The current research investigates the predictors of intergroup forgiveness in Northern Ireland. It is crucial to investigate forgiveness and reconciliation in real conflict situations, as laboratory research cannot take into account contextual variables vital to intergroup relations in conflict areas (Pettigrew, 1997). Since 1969, over 3,600 people have been killed in sectarian violence in Northern Ireland, and more than half the Northern Irish population knows someone who was injured or killed in 'The Troubles' (Smyth & Hamilton, 2003). Many people in Northern Ireland, especially the Protestant community, believe it should remain part of the United Kingdom. Others, particularly the Catholic community, take the opposite perspective and believe it should instead become part of the

Republic of Ireland. Religious polarization in Northern Ireland is so strong that vital aspects of life (e.g. areas of residence, schools, shops, political parties, sports, first and last names) can be identified as being either Catholic or Protestant (see Hargie & Dickinson, 2003).

Despite resolution of a range of economic and social issues (such as differential employment, education, and housing for Catholics and Protestants), division is still highly symbolic and psychologically real, and the conflict pervades people's everyday lives. In a post-conflict society, it is imperative to promote intergroup harmony, but the question remains, how can this best be done? In this study, we address the mechanisms underlying intergroup forgiveness in Northern Ireland.

Intergroup forgiveness in the context of Northern Ireland

To elucidate the concept of intergroup forgiveness in Northern Ireland, McLernon, Cairns, Hewstone, and Smith (2002) conducted a series of focus groups with people from organizations devoted to the reduction of conflicts, ex-paramilitary group members, and victims themselves. Most participants agreed that it was easier to forgive an individual than a group, because it was easier to trust an individual than each member of the other community. Victims were hostile to the idea of forgiveness and viewed forgiveness as an act thatjustified the wrongs done to them. Ex-members of paramilitary groups were similarly hostile; they felt their acts were justified at the time and that they did not need to ask for, or offer, forgiveness. All groups stressed that attempting to impose intergroup forgiveness was likely to be counterproductive, but that an act of remembrance such as a monument might give people the opportunity to share the loss and make forgiving easier.

We used a measure of intergroup forgiveness in Northern Ireland that was developed from these focus groups (see McLernon et al., 2002) to investigate the concept of intergroup forgiveness and assess psychological processes that may foster or inhibit forgiveness in Northern Ireland. We explored the predictors of intergroup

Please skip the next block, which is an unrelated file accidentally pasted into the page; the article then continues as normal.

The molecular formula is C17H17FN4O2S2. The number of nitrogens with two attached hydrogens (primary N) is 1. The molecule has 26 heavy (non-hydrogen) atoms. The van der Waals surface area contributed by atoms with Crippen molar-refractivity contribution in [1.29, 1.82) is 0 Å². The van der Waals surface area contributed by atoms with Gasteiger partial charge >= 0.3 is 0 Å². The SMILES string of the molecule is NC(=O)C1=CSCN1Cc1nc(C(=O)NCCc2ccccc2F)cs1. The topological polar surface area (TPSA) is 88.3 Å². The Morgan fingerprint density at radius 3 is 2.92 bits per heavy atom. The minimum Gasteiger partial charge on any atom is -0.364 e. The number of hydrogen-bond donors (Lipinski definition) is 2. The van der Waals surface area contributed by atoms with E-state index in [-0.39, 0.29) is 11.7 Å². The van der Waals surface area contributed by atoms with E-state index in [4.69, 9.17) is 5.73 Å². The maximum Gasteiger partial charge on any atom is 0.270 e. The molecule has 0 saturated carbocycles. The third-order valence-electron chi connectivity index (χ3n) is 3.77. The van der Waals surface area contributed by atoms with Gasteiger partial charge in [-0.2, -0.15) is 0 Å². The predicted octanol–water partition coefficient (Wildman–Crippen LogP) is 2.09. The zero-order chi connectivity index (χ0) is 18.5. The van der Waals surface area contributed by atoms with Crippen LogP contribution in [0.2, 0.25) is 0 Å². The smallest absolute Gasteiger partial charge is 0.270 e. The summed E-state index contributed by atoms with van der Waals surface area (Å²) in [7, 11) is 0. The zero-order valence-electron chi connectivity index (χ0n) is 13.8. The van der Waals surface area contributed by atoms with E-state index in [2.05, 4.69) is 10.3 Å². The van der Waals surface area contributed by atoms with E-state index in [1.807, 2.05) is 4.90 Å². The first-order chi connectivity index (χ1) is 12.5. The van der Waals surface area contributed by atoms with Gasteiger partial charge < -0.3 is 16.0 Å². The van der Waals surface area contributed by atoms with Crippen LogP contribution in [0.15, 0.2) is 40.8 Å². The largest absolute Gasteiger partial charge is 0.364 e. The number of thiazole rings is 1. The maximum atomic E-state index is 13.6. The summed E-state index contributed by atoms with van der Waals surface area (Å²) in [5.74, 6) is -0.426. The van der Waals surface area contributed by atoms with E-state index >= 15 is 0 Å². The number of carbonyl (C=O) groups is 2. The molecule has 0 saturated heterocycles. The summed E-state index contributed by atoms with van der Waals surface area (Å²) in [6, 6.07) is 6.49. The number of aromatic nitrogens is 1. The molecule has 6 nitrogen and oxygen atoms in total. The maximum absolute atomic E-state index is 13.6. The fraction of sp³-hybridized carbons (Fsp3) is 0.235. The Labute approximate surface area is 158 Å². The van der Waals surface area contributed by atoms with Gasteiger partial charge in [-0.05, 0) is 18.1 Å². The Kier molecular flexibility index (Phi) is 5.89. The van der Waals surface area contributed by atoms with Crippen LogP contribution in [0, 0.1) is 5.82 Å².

forgiveness in Northern Ireland, basing our conceptualization of intergroup forgiveness on the results of focus groups as well as on previous research and theorizing on interpersonal forgiveness, intergroup relations, and emotion, and the small literature on intergroup forgiveness in this context (Hewstone et al., 2004; Hewstone, Cairns, Voci, Hamberger, & Niens, 2006), which suggests segregation in Northern Ireland to hinder intergroup forgiveness.

On this basis, we hypothesized that: (1) anger-related intergroup emotions would be particularly associated with decreased intergroup forgiveness; and (2) infra-humanization would also be associated with decreased intergroup forgiveness. We hypothesized a model in which intergroup contact would be associated with decreased anger and infra-humanization, which would in turn lead to increased intergroup forgiveness. This model is depicted in Figure 1. Anger, infra-humanization, and attitudes were examined at the same level, as no causal order among them was hypothesized. The plus signs indicated a hypothesized positive relation between variables, and the minus signs indicated a hypothesized negative relation between variables.

Study 1

Method

Participants and procedure Participants were 97 students from three universities in Northern Ireland. Thirty-six participants identified themselves as Protestant; sixty-one identified themselves as Catholic. Seventy-five participants were female, 18 were male, and 4 did not report their sex; their mean age was 23 years (SD = 6.3). Participants were asked to complete a questionnaire about social attitudes and intergroup relations.

Measures

Intergroup forgiveness The measure of intergroup forgiveness was a shortened form of one used in previous research (Hewstone et al., 2004, 2006), developed through a series of focus groups with Northern Irish citizens (see McLernon et al., 2002). Participants were given the instructions: 'You may have read in the newspapers, or